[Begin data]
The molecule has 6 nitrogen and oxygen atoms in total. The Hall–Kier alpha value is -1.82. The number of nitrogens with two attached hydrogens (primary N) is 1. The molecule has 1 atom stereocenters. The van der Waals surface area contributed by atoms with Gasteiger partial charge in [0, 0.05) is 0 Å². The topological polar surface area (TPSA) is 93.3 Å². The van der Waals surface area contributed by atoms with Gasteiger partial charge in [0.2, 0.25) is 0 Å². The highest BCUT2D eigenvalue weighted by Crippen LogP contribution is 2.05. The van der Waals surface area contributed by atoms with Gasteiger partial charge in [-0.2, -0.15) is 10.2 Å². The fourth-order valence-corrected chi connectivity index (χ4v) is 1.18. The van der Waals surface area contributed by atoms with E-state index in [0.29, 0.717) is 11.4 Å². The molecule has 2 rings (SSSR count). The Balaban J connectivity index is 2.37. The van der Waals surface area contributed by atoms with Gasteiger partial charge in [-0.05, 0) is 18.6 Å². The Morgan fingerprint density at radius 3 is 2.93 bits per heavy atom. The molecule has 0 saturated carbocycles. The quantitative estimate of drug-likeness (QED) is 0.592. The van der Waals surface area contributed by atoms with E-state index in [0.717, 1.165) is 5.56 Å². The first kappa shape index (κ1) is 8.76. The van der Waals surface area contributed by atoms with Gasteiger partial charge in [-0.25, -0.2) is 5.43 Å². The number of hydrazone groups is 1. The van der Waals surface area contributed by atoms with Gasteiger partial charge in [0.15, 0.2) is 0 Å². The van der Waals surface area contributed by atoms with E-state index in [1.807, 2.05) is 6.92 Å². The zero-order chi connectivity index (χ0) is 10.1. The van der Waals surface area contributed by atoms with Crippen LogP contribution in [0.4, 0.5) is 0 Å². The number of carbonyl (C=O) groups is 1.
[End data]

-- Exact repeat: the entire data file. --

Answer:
The molecule has 6 nitrogen and oxygen atoms in total. The Hall–Kier alpha value is -1.82. The number of nitrogens with two attached hydrogens (primary N) is 1. The molecule has 1 atom stereocenters. The van der Waals surface area contributed by atoms with Gasteiger partial charge in [0, 0.05) is 0 Å². The topological polar surface area (TPSA) is 93.3 Å². The van der Waals surface area contributed by atoms with Gasteiger partial charge in [0.2, 0.25) is 0 Å². The highest BCUT2D eigenvalue weighted by Crippen LogP contribution is 2.05. The van der Waals surface area contributed by atoms with Gasteiger partial charge in [-0.2, -0.15) is 10.2 Å². The fourth-order valence-corrected chi connectivity index (χ4v) is 1.18. The van der Waals surface area contributed by atoms with E-state index in [0.29, 0.717) is 11.4 Å². The molecule has 2 rings (SSSR count). The Balaban J connectivity index is 2.37. The van der Waals surface area contributed by atoms with Gasteiger partial charge in [-0.05, 0) is 18.6 Å². The Morgan fingerprint density at radius 3 is 2.93 bits per heavy atom. The molecule has 0 saturated carbocycles. The quantitative estimate of drug-likeness (QED) is 0.592. The van der Waals surface area contributed by atoms with E-state index in [0.717, 1.165) is 5.56 Å². The first kappa shape index (κ1) is 8.76. The van der Waals surface area contributed by atoms with Gasteiger partial charge in [-0.25, -0.2) is 5.43 Å². The number of hydrazone groups is 1. The van der Waals surface area contributed by atoms with Gasteiger partial charge in [0.15, 0.2) is 0 Å². The van der Waals surface area contributed by atoms with E-state index in [1.807, 2.05) is 6.92 Å². The zero-order chi connectivity index (χ0) is 10.1. The van der Waals surface area contributed by atoms with Crippen LogP contribution in [0.4, 0.5) is 0 Å². The number of carbonyl (C=O) groups is 1.